Posts Tagged ‘Jesus’

For me, forgiveness isn’t condoning wrongdoing, it’s naming it. It’s not forgetting wrongdoing, it’s learning from it. Forgiveness isn’t done in isolation, it often takes a friend, a church, or other community to support you in it. It’s not a one time moment, it’s often a long term process. Like shampoo, you have to rinse and repeat! Forgiveness isn’t surrender, it’s the difficult path that leads to liberation, and ultimately peace in God … for you and the wrong doer.

What’s the hardest thing you ever had to forgive?

Forgiveness isn’t just a spiritual practice that Jesus encouraged the disciples to do; after he was raised from the dead, it was the very first thing. Forgiveness opens us and the world to freedom in God, and the kingdom on earth as it is in heaven.

Blessings of Peace and healing,
Mark

 

Jesus said that his sheep recognize his voice and follow (John 10:22-20). But with so many other voices vying for our attention these days, hearing demands even more intention! 

You have to admit it seems like it’s getting harder and harder to hear God’s voice amidst the chop and rise of the sea of facts and alternative facts in our day and age, of truth and truthiness, of information, misinformation, and downright misguided information, all of it eager to be sorted and processed, discarded or applied. (more…)

Almost every person of faith has experienced a revelation of the risen Christ.
What’s your story?

ALMOST ALL PEOPLE OF CHRISTIAN FAITH claim to have some sort of experience of the risen Christ. For some, it happened underneath a starlit sky, or along a shoreline at sunrise. For others, it  was in worship on a Sunday morning when the preacher was preaching a fiery message, or at a funeral when hearts were heavy with grief. (more…)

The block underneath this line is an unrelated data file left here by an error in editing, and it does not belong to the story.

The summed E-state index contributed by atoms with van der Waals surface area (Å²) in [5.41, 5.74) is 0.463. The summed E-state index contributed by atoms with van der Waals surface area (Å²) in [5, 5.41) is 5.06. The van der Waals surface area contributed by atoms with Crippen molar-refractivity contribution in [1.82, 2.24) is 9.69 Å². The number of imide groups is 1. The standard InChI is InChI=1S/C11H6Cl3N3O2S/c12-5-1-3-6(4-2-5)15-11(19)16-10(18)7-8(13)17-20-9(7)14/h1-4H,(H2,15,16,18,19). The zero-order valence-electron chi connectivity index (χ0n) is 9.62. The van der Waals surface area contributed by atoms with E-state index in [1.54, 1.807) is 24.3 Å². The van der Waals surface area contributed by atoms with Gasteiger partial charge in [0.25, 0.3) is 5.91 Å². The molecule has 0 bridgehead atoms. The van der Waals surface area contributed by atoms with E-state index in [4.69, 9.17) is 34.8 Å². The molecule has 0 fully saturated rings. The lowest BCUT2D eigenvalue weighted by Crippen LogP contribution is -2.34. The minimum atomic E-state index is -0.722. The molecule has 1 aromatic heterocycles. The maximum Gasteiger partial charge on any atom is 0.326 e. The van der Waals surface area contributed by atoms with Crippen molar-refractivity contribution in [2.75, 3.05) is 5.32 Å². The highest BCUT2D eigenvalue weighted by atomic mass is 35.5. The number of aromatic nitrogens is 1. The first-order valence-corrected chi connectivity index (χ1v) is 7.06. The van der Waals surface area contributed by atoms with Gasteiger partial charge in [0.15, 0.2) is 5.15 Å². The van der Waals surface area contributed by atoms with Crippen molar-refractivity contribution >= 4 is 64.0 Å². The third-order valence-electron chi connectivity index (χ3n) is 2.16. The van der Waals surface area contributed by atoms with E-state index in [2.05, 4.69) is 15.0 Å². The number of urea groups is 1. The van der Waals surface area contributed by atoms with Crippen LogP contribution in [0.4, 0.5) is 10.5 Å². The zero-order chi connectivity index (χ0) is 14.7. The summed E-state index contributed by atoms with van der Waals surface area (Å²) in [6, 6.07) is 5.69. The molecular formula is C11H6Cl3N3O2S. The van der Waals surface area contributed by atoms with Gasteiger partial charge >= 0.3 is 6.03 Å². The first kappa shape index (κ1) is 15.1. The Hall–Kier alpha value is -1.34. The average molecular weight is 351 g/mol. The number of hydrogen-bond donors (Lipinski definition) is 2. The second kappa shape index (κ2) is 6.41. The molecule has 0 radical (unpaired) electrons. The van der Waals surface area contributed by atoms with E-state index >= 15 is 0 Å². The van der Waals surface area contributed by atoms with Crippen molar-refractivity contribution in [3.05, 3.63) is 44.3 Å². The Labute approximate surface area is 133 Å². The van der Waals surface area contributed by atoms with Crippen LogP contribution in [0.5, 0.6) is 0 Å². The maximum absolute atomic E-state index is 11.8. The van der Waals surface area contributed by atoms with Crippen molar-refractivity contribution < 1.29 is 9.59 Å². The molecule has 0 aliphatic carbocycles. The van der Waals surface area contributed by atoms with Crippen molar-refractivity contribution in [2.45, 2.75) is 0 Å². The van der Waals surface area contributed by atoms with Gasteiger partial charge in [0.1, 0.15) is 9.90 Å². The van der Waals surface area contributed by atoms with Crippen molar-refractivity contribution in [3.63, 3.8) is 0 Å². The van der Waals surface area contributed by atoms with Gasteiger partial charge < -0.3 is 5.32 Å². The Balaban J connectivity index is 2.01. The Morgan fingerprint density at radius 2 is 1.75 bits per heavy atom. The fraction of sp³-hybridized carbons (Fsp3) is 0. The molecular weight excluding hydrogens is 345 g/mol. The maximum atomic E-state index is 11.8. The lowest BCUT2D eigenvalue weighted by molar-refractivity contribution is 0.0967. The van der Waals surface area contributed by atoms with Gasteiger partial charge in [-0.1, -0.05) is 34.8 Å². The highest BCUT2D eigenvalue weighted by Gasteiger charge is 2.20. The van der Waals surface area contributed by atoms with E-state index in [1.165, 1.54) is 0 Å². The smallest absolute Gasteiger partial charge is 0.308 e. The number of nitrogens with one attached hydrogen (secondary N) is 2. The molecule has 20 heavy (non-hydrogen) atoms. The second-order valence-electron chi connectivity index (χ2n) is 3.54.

Like the cross, and the brutal form of death it once represented, death is now a way-marker or a signpost that points us toward abundant life in Christ, today, and eternal life, tomorrow.

Have you ever been with someone near the time of their death?
Find out who and what we see before we die. 

Jesus set his face toward Jerusalem, and kept his focus on the eventuality of the cross (Luke 9:51-62). Jesus was set-faced and cross-eyed. Find out how the cross, and the death it once symbolized, have now become way-markers on our greater journey. (more…)

IF SOMEONE ASKED YOU TO PICK A SHAPE TO BE BEST SYMBOLIZE LOVE, WHAT WOULD IT BE? A circle? A Square? Maybe even a Möbius loop? For Christians, love comes in the shape of a cross. The cross represents a kind of love that the ancient Greeks called, “agape” love. Agape is the kind of love that willingly lays itself down for the other.

There’s power in the cross. I once almost quit the ministry, but a deeper understanding of the cross and all that it represents called me back. Where is it calling you?

May God continue to strengthen your faith as you carry the cross throughout your Lenten journey and beyond.

Dr. Mark

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This Lent I’m preaching a sermon series at the historic Old Stone Church in downtown Cleveland, Ohio. The series is called Cross Words: There’s Power in the Cross! 

This afternoon, after our staff meeting, Old Stone’s Associate for Care, my friend and colleague in ministry, Rev. Dr. Charles D. Yoost shared this beautiful prayer from the Iona Community with me which connects so well with our Lenten  focus on the cross. Today, I share this prayer with all of you along with my own prayer that the cross may bring you closer to God and God’s purpose for your life this Lent and always.